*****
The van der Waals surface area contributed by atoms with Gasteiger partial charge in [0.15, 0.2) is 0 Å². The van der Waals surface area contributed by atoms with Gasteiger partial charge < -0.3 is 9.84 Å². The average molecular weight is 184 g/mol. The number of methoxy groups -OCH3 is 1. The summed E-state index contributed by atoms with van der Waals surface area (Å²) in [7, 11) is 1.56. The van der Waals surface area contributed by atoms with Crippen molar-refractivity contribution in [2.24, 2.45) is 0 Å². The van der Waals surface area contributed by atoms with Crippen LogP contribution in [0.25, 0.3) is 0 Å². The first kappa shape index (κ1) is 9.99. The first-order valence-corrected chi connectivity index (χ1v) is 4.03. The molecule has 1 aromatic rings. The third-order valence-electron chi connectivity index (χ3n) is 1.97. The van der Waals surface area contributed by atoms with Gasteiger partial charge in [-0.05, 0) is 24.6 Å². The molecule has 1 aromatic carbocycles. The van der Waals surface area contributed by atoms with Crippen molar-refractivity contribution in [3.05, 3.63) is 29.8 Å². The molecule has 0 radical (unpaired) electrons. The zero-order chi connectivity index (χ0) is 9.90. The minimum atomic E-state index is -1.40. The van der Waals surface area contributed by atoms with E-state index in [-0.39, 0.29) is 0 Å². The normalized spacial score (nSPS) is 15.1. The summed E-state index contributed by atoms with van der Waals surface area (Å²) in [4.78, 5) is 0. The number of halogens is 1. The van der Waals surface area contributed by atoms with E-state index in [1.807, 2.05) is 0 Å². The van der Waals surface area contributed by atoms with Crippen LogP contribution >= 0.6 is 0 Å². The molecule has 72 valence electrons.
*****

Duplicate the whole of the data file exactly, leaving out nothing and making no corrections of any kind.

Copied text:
The van der Waals surface area contributed by atoms with Gasteiger partial charge in [0.15, 0.2) is 0 Å². The van der Waals surface area contributed by atoms with Gasteiger partial charge < -0.3 is 9.84 Å². The average molecular weight is 184 g/mol. The number of methoxy groups -OCH3 is 1. The summed E-state index contributed by atoms with van der Waals surface area (Å²) in [7, 11) is 1.56. The van der Waals surface area contributed by atoms with Crippen molar-refractivity contribution in [2.24, 2.45) is 0 Å². The van der Waals surface area contributed by atoms with Crippen LogP contribution in [0.25, 0.3) is 0 Å². The first kappa shape index (κ1) is 9.99. The first-order valence-corrected chi connectivity index (χ1v) is 4.03. The molecule has 1 aromatic rings. The third-order valence-electron chi connectivity index (χ3n) is 1.97. The van der Waals surface area contributed by atoms with Gasteiger partial charge in [-0.05, 0) is 24.6 Å². The molecule has 1 aromatic carbocycles. The van der Waals surface area contributed by atoms with Crippen molar-refractivity contribution in [3.05, 3.63) is 29.8 Å². The molecule has 0 radical (unpaired) electrons. The zero-order chi connectivity index (χ0) is 9.90. The minimum atomic E-state index is -1.40. The van der Waals surface area contributed by atoms with E-state index in [-0.39, 0.29) is 0 Å². The normalized spacial score (nSPS) is 15.1. The summed E-state index contributed by atoms with van der Waals surface area (Å²) in [4.78, 5) is 0. The number of halogens is 1. The van der Waals surface area contributed by atoms with E-state index in [1.807, 2.05) is 0 Å². The van der Waals surface area contributed by atoms with Crippen LogP contribution >= 0.6 is 0 Å². The molecule has 72 valence electrons.